Q: With so much that falls under the emergency management portfolio, how do you balance short-term and long-term priorities and keep people engaged?
A: There are always competing priorities, so I try to keep the mission in mind. It’s as much about what you do as it is what you don’t do and spend time and resources on. In my role, I try to manage all these kinds of competing priorities. ‘Hey, we have to get ready for hurricane season. We have to respond to the pandemic. And by the way, California's on fire.’ We have to manage that. How do you spread resources to do it? In some cases, it’s not about managing resources but actually managing the lack of resources. The number one resource is our people, the people that make the “magic” happen. Ultimately, the high tempo and the relentless pace of disasters results in people burning themselves out. You have to have a deliberate plan to manage and preserve the workforce for the threat today and the threats that will come tomorrow.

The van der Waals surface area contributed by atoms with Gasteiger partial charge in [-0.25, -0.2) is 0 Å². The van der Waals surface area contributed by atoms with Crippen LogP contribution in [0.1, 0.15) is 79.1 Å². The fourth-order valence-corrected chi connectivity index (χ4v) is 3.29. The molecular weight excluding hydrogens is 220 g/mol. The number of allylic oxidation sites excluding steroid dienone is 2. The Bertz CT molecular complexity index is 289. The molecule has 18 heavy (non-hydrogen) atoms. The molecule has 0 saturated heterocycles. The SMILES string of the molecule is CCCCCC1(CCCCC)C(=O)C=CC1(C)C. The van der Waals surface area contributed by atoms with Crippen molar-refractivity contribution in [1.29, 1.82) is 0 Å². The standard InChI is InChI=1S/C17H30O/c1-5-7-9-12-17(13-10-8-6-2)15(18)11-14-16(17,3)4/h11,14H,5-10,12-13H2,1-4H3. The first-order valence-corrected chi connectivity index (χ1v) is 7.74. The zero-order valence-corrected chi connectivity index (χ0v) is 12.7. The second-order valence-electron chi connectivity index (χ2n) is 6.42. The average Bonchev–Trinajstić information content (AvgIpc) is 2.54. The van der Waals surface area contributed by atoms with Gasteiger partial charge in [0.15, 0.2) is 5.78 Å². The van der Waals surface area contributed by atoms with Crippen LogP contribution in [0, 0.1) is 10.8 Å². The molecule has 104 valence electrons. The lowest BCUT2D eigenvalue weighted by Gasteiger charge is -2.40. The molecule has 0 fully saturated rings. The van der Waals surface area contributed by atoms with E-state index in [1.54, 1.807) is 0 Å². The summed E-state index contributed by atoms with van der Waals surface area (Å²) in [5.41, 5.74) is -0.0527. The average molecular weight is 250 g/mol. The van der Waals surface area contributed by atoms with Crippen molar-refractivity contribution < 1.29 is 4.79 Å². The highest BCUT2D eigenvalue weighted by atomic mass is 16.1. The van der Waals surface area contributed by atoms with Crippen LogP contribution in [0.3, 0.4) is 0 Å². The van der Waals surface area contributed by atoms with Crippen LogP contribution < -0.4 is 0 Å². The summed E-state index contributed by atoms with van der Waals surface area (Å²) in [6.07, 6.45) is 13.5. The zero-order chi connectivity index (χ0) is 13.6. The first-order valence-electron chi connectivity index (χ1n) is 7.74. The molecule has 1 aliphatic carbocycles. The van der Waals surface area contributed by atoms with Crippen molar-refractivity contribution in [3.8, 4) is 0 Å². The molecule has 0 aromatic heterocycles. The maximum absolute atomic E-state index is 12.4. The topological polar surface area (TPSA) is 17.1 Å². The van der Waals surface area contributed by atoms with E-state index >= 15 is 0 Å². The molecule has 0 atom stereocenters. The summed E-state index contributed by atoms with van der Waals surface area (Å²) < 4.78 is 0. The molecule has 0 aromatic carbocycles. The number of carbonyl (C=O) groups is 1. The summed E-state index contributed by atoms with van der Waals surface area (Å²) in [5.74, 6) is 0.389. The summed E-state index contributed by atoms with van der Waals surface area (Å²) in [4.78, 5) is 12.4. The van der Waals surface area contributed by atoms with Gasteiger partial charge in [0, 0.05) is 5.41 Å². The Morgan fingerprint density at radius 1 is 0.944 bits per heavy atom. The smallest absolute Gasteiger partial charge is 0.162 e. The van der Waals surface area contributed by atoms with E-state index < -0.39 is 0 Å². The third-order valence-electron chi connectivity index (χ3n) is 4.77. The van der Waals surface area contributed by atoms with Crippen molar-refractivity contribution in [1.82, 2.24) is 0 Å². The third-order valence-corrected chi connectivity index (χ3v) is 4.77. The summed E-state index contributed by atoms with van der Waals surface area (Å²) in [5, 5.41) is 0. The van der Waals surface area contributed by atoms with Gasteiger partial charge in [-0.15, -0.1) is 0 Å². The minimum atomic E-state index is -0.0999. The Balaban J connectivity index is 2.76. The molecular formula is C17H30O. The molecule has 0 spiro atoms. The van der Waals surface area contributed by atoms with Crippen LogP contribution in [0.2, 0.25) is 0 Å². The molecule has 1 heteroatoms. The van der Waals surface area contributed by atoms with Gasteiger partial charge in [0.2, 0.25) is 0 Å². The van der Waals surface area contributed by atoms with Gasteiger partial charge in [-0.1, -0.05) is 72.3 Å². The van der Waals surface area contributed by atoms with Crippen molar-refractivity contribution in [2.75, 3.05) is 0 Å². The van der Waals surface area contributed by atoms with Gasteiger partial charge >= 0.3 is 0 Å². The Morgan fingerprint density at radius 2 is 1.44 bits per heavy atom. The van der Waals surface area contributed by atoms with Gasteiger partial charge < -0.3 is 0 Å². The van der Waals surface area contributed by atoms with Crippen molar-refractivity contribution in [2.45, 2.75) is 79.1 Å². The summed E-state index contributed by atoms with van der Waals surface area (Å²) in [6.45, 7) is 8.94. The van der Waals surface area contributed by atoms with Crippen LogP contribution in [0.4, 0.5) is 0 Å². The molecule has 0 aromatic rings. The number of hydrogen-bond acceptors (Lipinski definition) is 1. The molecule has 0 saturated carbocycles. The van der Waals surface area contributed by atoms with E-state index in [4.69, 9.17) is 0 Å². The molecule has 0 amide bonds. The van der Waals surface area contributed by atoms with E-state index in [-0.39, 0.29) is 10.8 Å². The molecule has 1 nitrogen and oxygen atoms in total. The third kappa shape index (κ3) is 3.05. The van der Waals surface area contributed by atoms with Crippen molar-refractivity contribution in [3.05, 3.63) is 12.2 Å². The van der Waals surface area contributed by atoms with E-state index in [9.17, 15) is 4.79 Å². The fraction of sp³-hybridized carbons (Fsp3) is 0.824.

What makes our ability to “help people before, during, and after disaster” is that this profession attracts people that are attracted to our life-saving mission. It attracts people that are committed to the mission and will go to all lengths to meet that mission. Something I found myself having to do was send people home to protect the mission, their well-being and that of their families. It’s all about keeping the balance. Done deliberately, it allows them to keep doing the work and to know that in their absence the collective team will be able to respond and carry the load.
Q: What do you identify as the biggest challenge facing the sector today?
A: The biggest challenge is if we learn none of the hard-learned lessons from COVID-19 and we go back to the status quo, we go back to the way we operated and the way we saw the world before the pandemic.
If we don't embrace any of the things that we learned or observed, and we fail to update our strategy, operations, plans, processes, and procedures, then I think we have wasted a tremendous opportunity. What a tribute those changes could be to the more than one million Americans that died as a result of the COVID-19 pandemic.